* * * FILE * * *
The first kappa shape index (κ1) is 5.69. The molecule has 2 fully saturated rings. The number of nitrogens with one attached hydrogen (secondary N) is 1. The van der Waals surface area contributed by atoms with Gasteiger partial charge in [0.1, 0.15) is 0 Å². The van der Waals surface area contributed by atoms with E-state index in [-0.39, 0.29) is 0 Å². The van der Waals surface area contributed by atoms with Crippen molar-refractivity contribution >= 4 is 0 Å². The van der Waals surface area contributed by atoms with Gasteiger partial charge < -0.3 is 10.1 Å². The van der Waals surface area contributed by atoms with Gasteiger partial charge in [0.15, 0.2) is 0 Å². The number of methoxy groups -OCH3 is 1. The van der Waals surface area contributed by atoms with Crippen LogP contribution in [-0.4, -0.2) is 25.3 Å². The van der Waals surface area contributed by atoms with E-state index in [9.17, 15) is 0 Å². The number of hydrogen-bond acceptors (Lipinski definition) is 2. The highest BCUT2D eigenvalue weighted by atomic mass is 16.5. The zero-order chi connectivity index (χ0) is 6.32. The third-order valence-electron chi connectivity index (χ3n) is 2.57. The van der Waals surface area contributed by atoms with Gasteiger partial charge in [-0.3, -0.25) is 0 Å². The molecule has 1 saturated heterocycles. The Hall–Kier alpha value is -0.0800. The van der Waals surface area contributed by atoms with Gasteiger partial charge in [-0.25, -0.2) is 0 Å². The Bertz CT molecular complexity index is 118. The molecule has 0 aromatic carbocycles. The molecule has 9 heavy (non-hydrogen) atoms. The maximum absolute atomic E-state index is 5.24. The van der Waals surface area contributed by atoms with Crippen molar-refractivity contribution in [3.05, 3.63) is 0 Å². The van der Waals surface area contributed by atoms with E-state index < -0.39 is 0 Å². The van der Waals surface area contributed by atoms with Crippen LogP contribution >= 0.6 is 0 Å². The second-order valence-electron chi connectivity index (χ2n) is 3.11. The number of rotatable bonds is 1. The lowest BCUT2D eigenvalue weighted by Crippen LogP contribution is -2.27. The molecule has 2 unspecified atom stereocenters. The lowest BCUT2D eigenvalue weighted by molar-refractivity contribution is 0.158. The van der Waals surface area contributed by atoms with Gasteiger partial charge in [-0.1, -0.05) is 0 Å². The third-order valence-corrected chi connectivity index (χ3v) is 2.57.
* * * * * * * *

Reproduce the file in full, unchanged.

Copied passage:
The first kappa shape index (κ1) is 5.69. The molecule has 2 fully saturated rings. The number of nitrogens with one attached hydrogen (secondary N) is 1. The van der Waals surface area contributed by atoms with Gasteiger partial charge in [0.1, 0.15) is 0 Å². The van der Waals surface area contributed by atoms with E-state index in [-0.39, 0.29) is 0 Å². The van der Waals surface area contributed by atoms with Crippen molar-refractivity contribution >= 4 is 0 Å². The van der Waals surface area contributed by atoms with Gasteiger partial charge < -0.3 is 10.1 Å². The van der Waals surface area contributed by atoms with Gasteiger partial charge in [0.15, 0.2) is 0 Å². The number of methoxy groups -OCH3 is 1. The van der Waals surface area contributed by atoms with Crippen LogP contribution in [-0.4, -0.2) is 25.3 Å². The van der Waals surface area contributed by atoms with E-state index in [9.17, 15) is 0 Å². The number of hydrogen-bond acceptors (Lipinski definition) is 2. The highest BCUT2D eigenvalue weighted by atomic mass is 16.5. The zero-order chi connectivity index (χ0) is 6.32. The third-order valence-electron chi connectivity index (χ3n) is 2.57. The van der Waals surface area contributed by atoms with Gasteiger partial charge in [-0.3, -0.25) is 0 Å². The molecule has 1 saturated heterocycles. The Hall–Kier alpha value is -0.0800. The van der Waals surface area contributed by atoms with Gasteiger partial charge in [-0.25, -0.2) is 0 Å². The Bertz CT molecular complexity index is 118. The molecule has 0 aromatic carbocycles. The molecule has 9 heavy (non-hydrogen) atoms. The maximum absolute atomic E-state index is 5.24. The van der Waals surface area contributed by atoms with Crippen molar-refractivity contribution in [3.05, 3.63) is 0 Å². The van der Waals surface area contributed by atoms with E-state index < -0.39 is 0 Å². The van der Waals surface area contributed by atoms with Crippen LogP contribution >= 0.6 is 0 Å². The second-order valence-electron chi connectivity index (χ2n) is 3.11. The number of rotatable bonds is 1. The lowest BCUT2D eigenvalue weighted by Crippen LogP contribution is -2.27. The molecule has 2 unspecified atom stereocenters. The lowest BCUT2D eigenvalue weighted by molar-refractivity contribution is 0.158. The van der Waals surface area contributed by atoms with Gasteiger partial charge in [-0.1, -0.05) is 0 Å². The third-order valence-corrected chi connectivity index (χ3v) is 2.57.